The federal government has promised to pour more funds into its low-cost loan fund to support construction of rental housing. The second top-up in as many years was recently announced in the 2019 budget and, if realized, would amount to $10 billion dollars over nine years.
Ultimately, the government envisions 42,500 units of new rental supply will be built Canada-wide for tenants with modest to low incomes, leveraging the Rental Construction Financing Initiative. Thus far, five projects encompassing 500 units have been approved under the program launched in 2017, but the 2019 budget reports “more than 50 projects have been prioritized to receive a loan”.
Another $300 million will be disbursed to municipalities and other stakeholder groups through the new Housing Supply Challenge. Infrastructure Canada and Canada Mortgage and Housing Corporation (CMHC) have been tagged to jointly oversee the merit-based competition for proposed “new ways to break down barriers that limit the creation of new housing.” More details are promised for the summer of 2019.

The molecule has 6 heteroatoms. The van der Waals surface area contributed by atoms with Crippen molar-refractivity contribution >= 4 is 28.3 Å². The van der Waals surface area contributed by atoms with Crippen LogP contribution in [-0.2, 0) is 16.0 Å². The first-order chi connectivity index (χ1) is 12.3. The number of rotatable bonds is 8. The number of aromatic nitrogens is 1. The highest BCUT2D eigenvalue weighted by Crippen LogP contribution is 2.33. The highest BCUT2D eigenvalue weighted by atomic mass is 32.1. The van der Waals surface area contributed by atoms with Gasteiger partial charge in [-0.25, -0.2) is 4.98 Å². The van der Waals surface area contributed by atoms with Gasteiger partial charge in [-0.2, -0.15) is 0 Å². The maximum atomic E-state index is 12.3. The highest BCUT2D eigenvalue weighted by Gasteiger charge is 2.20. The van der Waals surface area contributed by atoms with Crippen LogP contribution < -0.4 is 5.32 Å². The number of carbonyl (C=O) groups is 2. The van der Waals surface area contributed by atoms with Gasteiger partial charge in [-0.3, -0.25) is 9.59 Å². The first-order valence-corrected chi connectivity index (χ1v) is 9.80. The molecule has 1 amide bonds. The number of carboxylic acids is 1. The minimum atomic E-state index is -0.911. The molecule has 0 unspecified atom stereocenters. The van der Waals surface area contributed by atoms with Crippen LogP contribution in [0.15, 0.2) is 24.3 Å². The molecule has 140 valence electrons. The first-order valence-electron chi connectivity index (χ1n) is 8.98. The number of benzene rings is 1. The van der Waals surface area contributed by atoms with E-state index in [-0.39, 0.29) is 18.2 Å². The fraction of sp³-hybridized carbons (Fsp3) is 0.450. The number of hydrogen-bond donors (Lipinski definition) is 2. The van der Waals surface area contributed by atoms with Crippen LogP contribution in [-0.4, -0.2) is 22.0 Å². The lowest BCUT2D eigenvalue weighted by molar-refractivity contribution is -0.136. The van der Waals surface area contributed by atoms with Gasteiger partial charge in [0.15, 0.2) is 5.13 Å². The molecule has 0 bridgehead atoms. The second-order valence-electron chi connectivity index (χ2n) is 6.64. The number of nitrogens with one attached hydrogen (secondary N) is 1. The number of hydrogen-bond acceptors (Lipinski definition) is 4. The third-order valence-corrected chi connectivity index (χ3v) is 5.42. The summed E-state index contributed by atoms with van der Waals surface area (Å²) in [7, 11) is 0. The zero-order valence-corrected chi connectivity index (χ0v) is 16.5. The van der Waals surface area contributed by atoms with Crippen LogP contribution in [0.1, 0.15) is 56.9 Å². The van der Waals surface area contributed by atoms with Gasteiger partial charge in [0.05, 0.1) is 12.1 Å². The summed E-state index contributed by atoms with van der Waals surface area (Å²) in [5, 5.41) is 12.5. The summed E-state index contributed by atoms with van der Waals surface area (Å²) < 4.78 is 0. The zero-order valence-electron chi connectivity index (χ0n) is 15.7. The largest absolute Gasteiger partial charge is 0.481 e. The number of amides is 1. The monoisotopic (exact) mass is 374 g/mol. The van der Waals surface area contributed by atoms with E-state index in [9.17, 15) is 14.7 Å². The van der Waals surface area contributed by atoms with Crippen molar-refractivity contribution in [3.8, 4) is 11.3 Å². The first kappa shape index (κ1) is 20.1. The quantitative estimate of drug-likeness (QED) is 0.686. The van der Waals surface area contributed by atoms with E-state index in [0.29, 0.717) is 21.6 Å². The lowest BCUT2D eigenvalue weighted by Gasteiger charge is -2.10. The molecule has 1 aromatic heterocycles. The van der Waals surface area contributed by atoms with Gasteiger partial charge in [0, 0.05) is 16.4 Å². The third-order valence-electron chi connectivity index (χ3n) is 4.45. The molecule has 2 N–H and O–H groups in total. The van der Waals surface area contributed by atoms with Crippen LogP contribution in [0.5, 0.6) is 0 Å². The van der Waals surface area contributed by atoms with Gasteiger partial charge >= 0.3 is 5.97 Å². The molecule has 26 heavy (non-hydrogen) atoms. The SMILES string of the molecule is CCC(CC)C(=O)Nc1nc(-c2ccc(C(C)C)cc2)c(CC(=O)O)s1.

“We have heard from Canadians in communities of all sizes, including our largest cities, like Toronto and Vancouver. They have told us that finding an affordable place to call home is not just a challenge. For too many hard-working Canadians, especially for young people, it feels like an impossibility,” Finance Minister Bill Morneau told the House of Commons as he introduced the budget. “There aren’t enough houses for people to buy, or apartments for people to rent. That makes finding a good place to live too expensive — beyond what many people can afford. In this budget are measures to increase the supply of housing, because we know this is the most effective way to address affordability in the long run.”
Two smaller funding commitments are meant to trigger and inform creative problem solving. CMHC will receive $5 million over two years to be directed to “state-of-the-art housing supply modelling and related data collection”, while $4 million over two years goes to support the recently established Expert Panel on the Future of Housing Supply and Affordability. The latter is a joint effort with the government of British Columbia, focusing on ways to boost the province’s housing supply.
The budget confirms pending introduction of legislation that would require the federal government to maintain a National Housing Strategy that places a priority on “the housing needs of the most vulnerable”. That would also include a mandate for regular progress reports.